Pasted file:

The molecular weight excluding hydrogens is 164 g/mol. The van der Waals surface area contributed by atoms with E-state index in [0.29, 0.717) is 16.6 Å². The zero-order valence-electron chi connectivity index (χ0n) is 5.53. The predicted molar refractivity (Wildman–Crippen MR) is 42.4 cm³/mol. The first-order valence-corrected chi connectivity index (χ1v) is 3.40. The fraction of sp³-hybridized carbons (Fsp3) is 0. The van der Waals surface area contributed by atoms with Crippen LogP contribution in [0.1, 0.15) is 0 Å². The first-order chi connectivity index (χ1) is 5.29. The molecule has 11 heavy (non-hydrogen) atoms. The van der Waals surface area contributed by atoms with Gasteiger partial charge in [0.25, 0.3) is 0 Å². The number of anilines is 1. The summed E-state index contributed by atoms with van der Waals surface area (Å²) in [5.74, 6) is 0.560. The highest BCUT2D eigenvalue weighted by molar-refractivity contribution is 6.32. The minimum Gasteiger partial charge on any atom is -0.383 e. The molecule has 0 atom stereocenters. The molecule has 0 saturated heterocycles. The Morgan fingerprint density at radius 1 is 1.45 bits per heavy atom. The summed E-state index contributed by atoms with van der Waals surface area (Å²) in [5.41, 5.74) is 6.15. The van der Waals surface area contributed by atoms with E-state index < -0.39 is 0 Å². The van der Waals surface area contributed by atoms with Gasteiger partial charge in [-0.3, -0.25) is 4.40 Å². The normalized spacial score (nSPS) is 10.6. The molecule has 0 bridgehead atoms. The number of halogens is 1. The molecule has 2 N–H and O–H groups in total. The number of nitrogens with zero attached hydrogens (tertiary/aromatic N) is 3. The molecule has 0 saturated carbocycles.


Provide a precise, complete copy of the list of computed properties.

The molecular weight excluding hydrogens is 164 g/mol. The van der Waals surface area contributed by atoms with E-state index in [0.29, 0.717) is 16.6 Å². The zero-order valence-electron chi connectivity index (χ0n) is 5.53. The predicted molar refractivity (Wildman–Crippen MR) is 42.4 cm³/mol. The first-order valence-corrected chi connectivity index (χ1v) is 3.40. The fraction of sp³-hybridized carbons (Fsp3) is 0. The van der Waals surface area contributed by atoms with Crippen LogP contribution in [0.1, 0.15) is 0 Å². The first-order chi connectivity index (χ1) is 5.29. The molecule has 11 heavy (non-hydrogen) atoms. The van der Waals surface area contributed by atoms with Gasteiger partial charge in [0.25, 0.3) is 0 Å². The number of anilines is 1. The summed E-state index contributed by atoms with van der Waals surface area (Å²) in [5.74, 6) is 0.560. The highest BCUT2D eigenvalue weighted by molar-refractivity contribution is 6.32. The minimum Gasteiger partial charge on any atom is -0.383 e. The molecule has 0 atom stereocenters. The molecule has 0 saturated heterocycles. The Morgan fingerprint density at radius 1 is 1.45 bits per heavy atom. The summed E-state index contributed by atoms with van der Waals surface area (Å²) in [5.41, 5.74) is 6.15. The van der Waals surface area contributed by atoms with E-state index < -0.39 is 0 Å². The van der Waals surface area contributed by atoms with Gasteiger partial charge in [-0.3, -0.25) is 4.40 Å². The normalized spacial score (nSPS) is 10.6. The molecule has 0 bridgehead atoms. The number of halogens is 1. The molecule has 2 N–H and O–H groups in total. The number of nitrogens with zero attached hydrogens (tertiary/aromatic N) is 3. The molecule has 0 saturated carbocycles.